In the research, which they describe as mixed methods of Latin American / Hispanic Florida residents, participants also expressed concern about all the potential impacts of climate change, disease and epidemics.
As part of Chispa Florida’s mission, they seek to develop the power of Latino communities, as well as protect their rights to clean air and water, healthy neighborhoods and a safe climate for generations to come.
“In the process of setting strategic priorities, our program understood the need for a research effort to gather the information needed to make decisions on critical issues and a constituency understanding of climate change issues,” Revelles said.
While there is a latent importance on the climatic effects that affect the planet, Revelles highlights the importance of understanding these issues and how people perceive the issue of climate change, access to clean water, environmental justice and how it is vital that they understand these issues and empower them to fight for them.
At the conference, Fernando Rivera, professor of sociology and director of the Puerto Rico Research Hub at the University of Central Florida, highlighted the value provided by this study.
“We know that this information is very important that the climate change we see is related to the circumstances we have right now and we see that these issues affect us all, not just the Latino community in Florida, the United States and the world,“ he said.
Regarding how they access information that is of interest to them, 61% of those surveyed said they found their information through social networks, while 58.6% said they do so through internet searches, 49% find it on television, 25.1% on radio and 23% in print media such as newspapers and magazines.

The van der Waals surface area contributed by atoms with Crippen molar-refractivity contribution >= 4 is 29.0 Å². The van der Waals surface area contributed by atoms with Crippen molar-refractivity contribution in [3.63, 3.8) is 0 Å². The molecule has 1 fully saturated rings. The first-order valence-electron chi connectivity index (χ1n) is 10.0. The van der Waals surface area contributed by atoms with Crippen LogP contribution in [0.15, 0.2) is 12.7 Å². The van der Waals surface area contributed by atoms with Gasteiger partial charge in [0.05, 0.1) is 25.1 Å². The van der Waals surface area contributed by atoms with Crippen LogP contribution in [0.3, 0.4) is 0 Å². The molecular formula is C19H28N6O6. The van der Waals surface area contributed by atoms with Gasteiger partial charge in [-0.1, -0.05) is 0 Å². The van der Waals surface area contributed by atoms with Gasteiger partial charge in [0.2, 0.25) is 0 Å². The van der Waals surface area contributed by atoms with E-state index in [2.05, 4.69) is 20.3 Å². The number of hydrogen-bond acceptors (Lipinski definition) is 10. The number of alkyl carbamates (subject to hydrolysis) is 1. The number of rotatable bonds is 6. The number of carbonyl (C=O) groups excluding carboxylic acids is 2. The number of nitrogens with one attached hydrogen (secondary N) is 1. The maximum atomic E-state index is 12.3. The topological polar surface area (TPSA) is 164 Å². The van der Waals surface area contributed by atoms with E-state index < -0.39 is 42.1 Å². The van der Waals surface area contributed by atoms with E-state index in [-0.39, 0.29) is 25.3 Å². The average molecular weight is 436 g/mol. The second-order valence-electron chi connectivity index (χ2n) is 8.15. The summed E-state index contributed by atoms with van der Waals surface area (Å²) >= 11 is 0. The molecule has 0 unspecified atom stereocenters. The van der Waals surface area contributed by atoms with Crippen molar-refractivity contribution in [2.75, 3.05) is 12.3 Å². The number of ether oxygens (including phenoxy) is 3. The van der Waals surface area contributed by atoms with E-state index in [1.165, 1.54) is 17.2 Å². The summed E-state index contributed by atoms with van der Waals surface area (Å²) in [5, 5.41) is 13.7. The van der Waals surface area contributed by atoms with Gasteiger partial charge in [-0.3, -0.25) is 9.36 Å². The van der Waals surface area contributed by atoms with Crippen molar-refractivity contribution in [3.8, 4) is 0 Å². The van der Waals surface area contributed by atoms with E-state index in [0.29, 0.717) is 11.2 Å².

In addition, an interesting piece of data in the survey was that, when asked about the term they preferred to identify as an ethnic group, the majority preferred: Hispanic, Latina or Latino, followed by “no preference,” Latinx and “other.”
María Elena Villar, a professor at Florida International University’s school of communications and codirector at its Steven Cruz Institute for Media, Science & Technology was at the study presentation. She highlighted that in the focus groups there were different interests, thoughts and levels of knowledge of the topics.
She noted that particularly among the participants who identified as Puerto Rican there was a lot of discussion on the issue of drinking water, storms and floods, especially since it is a present issue for those who lived through Hurricane Maria and now live in Florida. Extreme heat also turned out to be an issue that many find important.
“It is essential that we take this as a good start,” said López Arce. The study, they said, seeks to be a good start to learn more about how Latino communities think about environmental issues, to know where the most pressing concerns lie, and to be able to find ways to continue empowering the most disadvantaged communities “which are the most affected by climate problems“ and in turn work to ”provide a better environment and a better quality of life.“
This story was produced in partnership with the Florida Climate Reporting Network, a multi-newsroom initiative formed to cover the impacts of climate change in the state.